Requirements for a US FAA Pilot Certificate

It has been said that a motivated individual can be taught to take-off and land an aircraft in as little as a few hours of flight training. The work involved in actually obtaining a pilot certificate or rating goes far beyond the development of the basic skills learned in a few hours in the aircraft!

It is important for you to understand the level of commitment that will lead you to a pilot certificate…

​Our emphasis, as well as the intent of the US FAA in its regulations, is to produce safe, competent, and responsible pilots.

The minimum requirement to prepare for and pass a Knowledge (written) Test will take many hours of focused and disciplined study and note-taking.

​The minimum requirements for Flight Training will require advance preparation and study of the aircraft systems, pre-flight procedures, and maneuvers to be performed BEFORE entering the aircraft. You will have plenty of time to ask questions before then and after during the post-flight “de-briefing”!

After learning about basic control and performance of the aircraft, the minimum requirements for solo flight will require an understanding of operations in the airport traffic pattern, basic navigation, communications, and our shared confidence in your abilities to plan and safely complete the flights.

By endorsing you for solo flight, the Practical Test (checkride), or issuing the pilot certificate or rating, you must remember this: the instructor and examiner are certifying that YOU are capable of SAFELY flying your family and friends and that YOU have developed the necessary JUDGEMENT to make good decisions!

The eligibility, knowledge, proficiency, and experience requirements for all pilots and for all certificates and ratings are clearly defined in Part 61 of the US FAA Federal Aviation Regulations, known as the “FARs” (technically 14 CFR Part 61) and titled Certification: Pilots, Flight Instructors, and Ground Instructors. The “rules of the road” are clearly defined in 14 CFR Part 91 of the regulations and titled General Operating and Flight Rules.

Most tests you have ever taken has resource materials to use for test preparation. The US FAA undertook a revamping of the former Practical Test Standards, incorporating suggestions from the flight training community, to clarify and organize areas of ground study and flight training. These new publications by the US FAA are now incorporated into documents referred to as Airman Certification Standards and are available for all Certificates and most Ratings (see links below).

14 CFR Part 61 describes several “grades” or levels of Certificates. Among them are:

          Student

          Private

          Recreational

          Sport

          Commercial

          Airline Transport Pilot

To the Private, Commercial, and ATP grades of pilot Certificates, “Ratings” are attached that further describe the allowable category and class of aircraft or operations that the pilot is authorized to conduct, for example:

          Airplane, Rotorcraft, Glider, etc.

          Single-Engine or Multi-Engine

          Land (wheels) or Sea (floats, etc)

          Instrument Ratings

          Instructor Ratings (CFI)

          Type Ratings (any turbo-jet or aircraft heavier than 12,500 pounds)

 

The majority of beginning pilots will train in single-engine land airplanes for flight under Visual Flight Rules (VFR) towards meeting the requirements of a Private Pilot Certificate. A “PPL” provides the most flexibility to the beginning pilot in terms of types of operations, authorized aircraft, and reduction of instructor oversight. A: US FAA Private Pilot applicant must (ref: 14 CFR 61.102-117):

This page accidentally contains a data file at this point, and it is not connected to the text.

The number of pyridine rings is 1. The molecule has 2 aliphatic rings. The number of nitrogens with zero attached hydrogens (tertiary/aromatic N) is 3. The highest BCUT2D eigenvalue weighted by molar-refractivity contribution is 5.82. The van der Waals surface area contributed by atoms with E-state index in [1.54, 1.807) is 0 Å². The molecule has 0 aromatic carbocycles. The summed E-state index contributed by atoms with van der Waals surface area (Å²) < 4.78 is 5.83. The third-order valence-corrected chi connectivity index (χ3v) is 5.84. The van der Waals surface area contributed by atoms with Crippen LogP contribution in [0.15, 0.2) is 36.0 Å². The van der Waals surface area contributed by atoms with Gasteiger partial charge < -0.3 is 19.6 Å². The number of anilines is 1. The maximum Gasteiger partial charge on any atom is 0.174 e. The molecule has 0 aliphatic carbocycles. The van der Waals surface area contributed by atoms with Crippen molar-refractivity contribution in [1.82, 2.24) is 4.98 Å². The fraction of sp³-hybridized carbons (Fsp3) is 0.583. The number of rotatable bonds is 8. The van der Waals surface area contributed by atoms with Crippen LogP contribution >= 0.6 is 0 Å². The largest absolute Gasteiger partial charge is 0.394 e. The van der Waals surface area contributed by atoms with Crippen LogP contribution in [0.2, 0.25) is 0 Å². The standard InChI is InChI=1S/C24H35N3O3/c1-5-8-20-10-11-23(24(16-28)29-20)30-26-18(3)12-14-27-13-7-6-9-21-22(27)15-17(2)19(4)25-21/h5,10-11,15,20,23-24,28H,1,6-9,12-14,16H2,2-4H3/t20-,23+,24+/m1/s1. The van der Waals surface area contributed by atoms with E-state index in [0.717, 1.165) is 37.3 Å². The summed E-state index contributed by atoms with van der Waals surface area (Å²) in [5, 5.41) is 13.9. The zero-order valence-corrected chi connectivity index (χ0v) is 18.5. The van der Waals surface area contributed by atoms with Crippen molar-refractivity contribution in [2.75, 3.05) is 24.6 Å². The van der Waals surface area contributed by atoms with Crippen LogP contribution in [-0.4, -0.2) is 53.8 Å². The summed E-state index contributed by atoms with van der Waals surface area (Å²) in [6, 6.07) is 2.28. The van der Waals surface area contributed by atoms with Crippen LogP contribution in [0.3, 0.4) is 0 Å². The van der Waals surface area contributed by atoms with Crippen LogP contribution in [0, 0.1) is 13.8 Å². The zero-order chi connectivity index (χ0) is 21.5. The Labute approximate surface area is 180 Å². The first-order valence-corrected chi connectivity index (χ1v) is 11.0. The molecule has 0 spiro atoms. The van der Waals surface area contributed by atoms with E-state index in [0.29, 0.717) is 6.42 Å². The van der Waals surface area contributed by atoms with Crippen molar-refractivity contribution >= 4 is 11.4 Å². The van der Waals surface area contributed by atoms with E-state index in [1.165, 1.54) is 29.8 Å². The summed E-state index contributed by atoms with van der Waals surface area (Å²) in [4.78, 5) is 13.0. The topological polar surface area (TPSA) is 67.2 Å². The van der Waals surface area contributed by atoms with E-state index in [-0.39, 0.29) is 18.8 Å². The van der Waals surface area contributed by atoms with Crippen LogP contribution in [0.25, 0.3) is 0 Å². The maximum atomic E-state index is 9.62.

Receive and log flight training for night operations including at least three (3) hours of dual instruction, ten (10) take-offs and landings, and a cross-country flight as night visual flight under Visual Flight Rules (VFR) is allowed in the United States without an instrument rating.

The pilot applicant must also receive and log training in control and maneuvering of an airplane solely by reference to instruments (Basic Attitude Instrument Flying). This training is only intended to help you escape a situation where you might INADVERTENTLY lose visual references under Visual Flight Rules (VFR). The training is NOT intended to allow you to receive Instrument Flight Rule (IFR) clearances, to conduct flight operations under IFR, or to enter Instrument Meteorological Conditions (IMC). That advanced training is received during your Instrument Rating course.

Under US FAA regulations, it is also possible to train for and receive the Instrument Rating at the same time you are preparing for the Private Pilot Certificate/Airplane or Helicopter (ref: 14 CFR 61.65). Once you understand the value of developing the skills to fly precisely that the Instrument Rating affords, you may want to consider this option!

NOTES:

1). The minimum requirements under 14 CFR Part 61 for US FAA pilot certificates and ratings or Certification: Pilots, Flight Instructors, and Ground Instructors are clearly stated and may be found at:

https://www.ecfr.gov/cgi-bin/text-idx?SID=f2933b101e00c89c21049332bbbbab19&mc=true&tpl=/ecfrbrowse/Title14/14cfr61_main_02.tpl

2). Aviation “rules of the road” or General Operating and Flight Rules are found under 14 CFR Part 91 at and the Aeronautical Information Manual at:

www.ecfr.gov/cgi-bin/text-idx?SID=001456f766cbee7fb7c990e2da09b7bc&mc=true&tpl=/ecfrbrowse/Title14/14cfr91_main_02.tpl

3). For a copy of the Private Pilot Airman Certification Standards see:

https://www.faa.gov/training_testing/testing/acs/media/private_airplane_acs_change_1.pdf

4). For more information on the Instrument Rating see:

https://www.ecfr.gov/cgi-bin/text-idx?SID=99395dd32f4e98fea3f4dca5f5f72cb1&mc=true&node=se14.2.61_165&rgn=div8

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